Template:Russian Observation Corps Musketeer Uniform Plates

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Uniform

All Russian musketeer regiments of the Observation Corps wore the same uniforms.

Privates

Grenadier mitre in 1757 - Source: Frédéric Aubert
Uniform in 1757 - Source: Frédéric Aubert
Summer uniform in 1757 - Source: Frédéric Aubert
Uniform Details
Headgear
Musketeer black felt tricorne laced white with a white cockade on the left fastened with a copper button
Grenadier until 1759: the M1756 mitre with a brass front plate embossed with trophies of weapons and standards and carrying in its centre the regimental coat of arms surmounted by the Imperial Eagle; a black leather skull-cap and neck guard with brass reinforcements and decorations; and a white wool pompom.

from 1759: the modified M1731 mitre with the brass front plate taken from the M1756 mitre; cloth cap most likely(*) of the same colour as the coat with red turnbacks with white lace (golden for officers) on the seams of the cap and on the edges of the turnbacks; a white wool pompom.

(*)Note: grenadiers still used cloth leftovers after the making of uniforms, and, for example, the grenadiers of the Observation Corps 1st Musketeer used red cloth for both caps and turnbacks.

...for more information on the evolution of the grenadier mitre cap of the Russian infantry, see Russian Line Infantry Uniform

Neckstock black
Coat dark green with 9 copper buttons on the right side on the chest and 9 red trimmed buttonholes, and 2 copper buttons (one on each side) in the small of the back

N.B.: During summer campaigns, the coat was not worn, being left with the baggage. Soldiers carried a cornflower blue cape rolled over the shoulder. Since the waistcoat was red, Russian Observation Corps appeared to be entirely clad in red.

Collar red
Shoulder Straps none
Lapels none
Pockets none
Cuffs red with 3 copper buttons
Turnbacks red, each fastened with a copper button
Waistcoat long sleeved red waistcoat lined green with 9 copper buttons and 9 red trimmed buttonholes, and with 2 en patte d'oie pockets each with 3 copper buttons and 3 red trimmed buttonholes
Breeches red
Leather Equipment
Crossbelt none
Waistbelt red leather
Cartridge Box black covered with a copper plate decorated with a double-eagle surmounted by empress Elizabeth's cipher (worn on the waist belt)
Bayonet Scabbard ???
Scabbard black leather with copper fittings
Footgear black dragoon boots


During winter, the musketeers of the Observation Corps wore knee-length cornflower blue cape.

Troopers were armed with a musket, a bayonet and a sabre. The sabre differed from those of the regular line infantry: it had a curved handle and no guard.

NCOs

NCOs wore the same uniform as the troopers but were distinguished by their gold laces on their tricorne, collar, and cuffs.

Officers

Most officers wore gold laced tricorne (gold/black pompons) but some officers wore a mitre.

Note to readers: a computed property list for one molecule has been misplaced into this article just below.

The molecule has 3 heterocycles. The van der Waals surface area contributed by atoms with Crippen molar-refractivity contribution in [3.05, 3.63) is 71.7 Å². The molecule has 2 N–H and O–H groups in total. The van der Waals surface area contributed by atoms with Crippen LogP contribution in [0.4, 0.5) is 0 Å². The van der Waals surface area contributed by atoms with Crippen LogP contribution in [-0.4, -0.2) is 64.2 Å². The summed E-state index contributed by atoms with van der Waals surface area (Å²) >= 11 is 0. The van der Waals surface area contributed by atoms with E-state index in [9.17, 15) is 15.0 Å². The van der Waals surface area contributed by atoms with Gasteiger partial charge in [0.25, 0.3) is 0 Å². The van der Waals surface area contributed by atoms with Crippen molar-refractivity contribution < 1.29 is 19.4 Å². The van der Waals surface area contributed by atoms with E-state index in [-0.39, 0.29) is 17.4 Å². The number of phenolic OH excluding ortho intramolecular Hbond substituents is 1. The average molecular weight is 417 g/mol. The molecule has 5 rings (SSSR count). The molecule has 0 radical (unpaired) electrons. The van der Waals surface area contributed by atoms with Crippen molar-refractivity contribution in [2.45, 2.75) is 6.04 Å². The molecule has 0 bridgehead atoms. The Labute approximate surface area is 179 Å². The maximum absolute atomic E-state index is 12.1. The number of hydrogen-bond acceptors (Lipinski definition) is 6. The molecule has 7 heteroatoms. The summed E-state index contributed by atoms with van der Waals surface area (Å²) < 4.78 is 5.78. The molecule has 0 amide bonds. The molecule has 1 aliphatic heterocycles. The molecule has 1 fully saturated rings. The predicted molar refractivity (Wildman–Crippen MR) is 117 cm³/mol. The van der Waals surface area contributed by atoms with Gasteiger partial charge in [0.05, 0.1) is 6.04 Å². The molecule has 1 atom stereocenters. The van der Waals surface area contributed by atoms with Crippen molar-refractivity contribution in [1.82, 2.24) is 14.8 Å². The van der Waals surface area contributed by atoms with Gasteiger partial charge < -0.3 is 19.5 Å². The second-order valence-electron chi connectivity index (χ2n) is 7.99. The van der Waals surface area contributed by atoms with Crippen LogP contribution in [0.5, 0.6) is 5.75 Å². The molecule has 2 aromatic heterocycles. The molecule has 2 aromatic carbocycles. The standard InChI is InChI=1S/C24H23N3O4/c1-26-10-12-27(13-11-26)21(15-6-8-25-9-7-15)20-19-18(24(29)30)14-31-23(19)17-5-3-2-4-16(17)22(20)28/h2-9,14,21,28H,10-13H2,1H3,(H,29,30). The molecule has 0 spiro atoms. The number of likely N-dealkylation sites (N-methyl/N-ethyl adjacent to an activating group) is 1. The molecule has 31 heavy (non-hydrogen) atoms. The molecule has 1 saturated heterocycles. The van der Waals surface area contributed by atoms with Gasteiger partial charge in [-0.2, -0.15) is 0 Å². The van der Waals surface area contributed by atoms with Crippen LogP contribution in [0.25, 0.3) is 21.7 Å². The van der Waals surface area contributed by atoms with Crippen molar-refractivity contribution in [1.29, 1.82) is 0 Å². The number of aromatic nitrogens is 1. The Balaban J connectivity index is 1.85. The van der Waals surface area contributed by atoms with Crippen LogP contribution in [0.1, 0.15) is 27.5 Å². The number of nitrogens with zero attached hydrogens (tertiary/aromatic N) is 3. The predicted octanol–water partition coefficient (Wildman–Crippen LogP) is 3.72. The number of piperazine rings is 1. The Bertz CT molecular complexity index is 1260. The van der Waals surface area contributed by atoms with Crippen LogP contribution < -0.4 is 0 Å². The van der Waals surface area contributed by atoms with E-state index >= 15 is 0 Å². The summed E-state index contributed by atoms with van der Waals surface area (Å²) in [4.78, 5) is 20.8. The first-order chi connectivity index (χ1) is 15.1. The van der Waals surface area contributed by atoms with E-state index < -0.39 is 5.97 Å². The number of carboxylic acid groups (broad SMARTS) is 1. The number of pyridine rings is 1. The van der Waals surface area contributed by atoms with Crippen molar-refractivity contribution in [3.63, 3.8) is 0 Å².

The gorget worn by the officers the same device carried on the colours. It was the main feature to differentiate ranks:

  • colonel: gold with a coloured decoration (same colour as those used on the flags)
  • lieutenant-colonel: gold
  • major: gold
  • captain: silver bordered gold with the entire decoration in gold
  • lieutenant: silver with the entire decoration in gold
  • second-lieutenant: silver with golden cipher and rays
  • ensign: silver

Officer’s coat was similar to other rank’s but with a gold laced collar and lateral pockets closed by lapels en patte d’oie with 3 golden buttons each. Generally officers wore the coat with opened turnbacks. They also wore white cravates, green breeches and yellow gloves.

Officers carried a musket in action, the use of halberds and spontoons was abandoned.

Officers also carried a sword suspended to a red leather belt.

Officer’s cartridge box was edged in gold.

Officer’s saddlecloth and holsters were red with round posterior corner, edged with one or two gold stripes (the inner one broader), as rank distinction. EPI ciphers on the corner and holsters.

Staff officers wore a black and gold sash.

Officers wore black dragoon boots.

Musicians

Observation Corps Fifer Uniform in 1757 - Source: Frédéric Aubert
Observation Corps Drummer Uniform in 1757 - Source: Frédéric Aubert

Drummers wore the same uniform as the troopers with swallow nests on shoulders and braids on cuffs, pockets and collar.

Fifers wore the same uniform as the troopers with braids on cuffs, pockets and collar (no swallow nests on the shoulders).

The Drum Major had a gold edge on his tricorne, and gold braids on cuffs and collar.

Drums were made in copper, the regimental coat of arms engraved in the front, bordered in red and green, green and white cords.

Important notice: Even though our illustrations depict yellow laces, the colour of the braids on the uniforms of the musicians were chosen by the colonel. For instance, it could have been the distinctive colour of the regiment (shown on the ordonnance flag). They were often decorated with red “XXXX” in the middle.

N.B.: During summer campaigns, the green coat was not worn, being left with the baggage. Since the waistcoat was red, Russian line infantry musicians appeared to be entirely clad in red.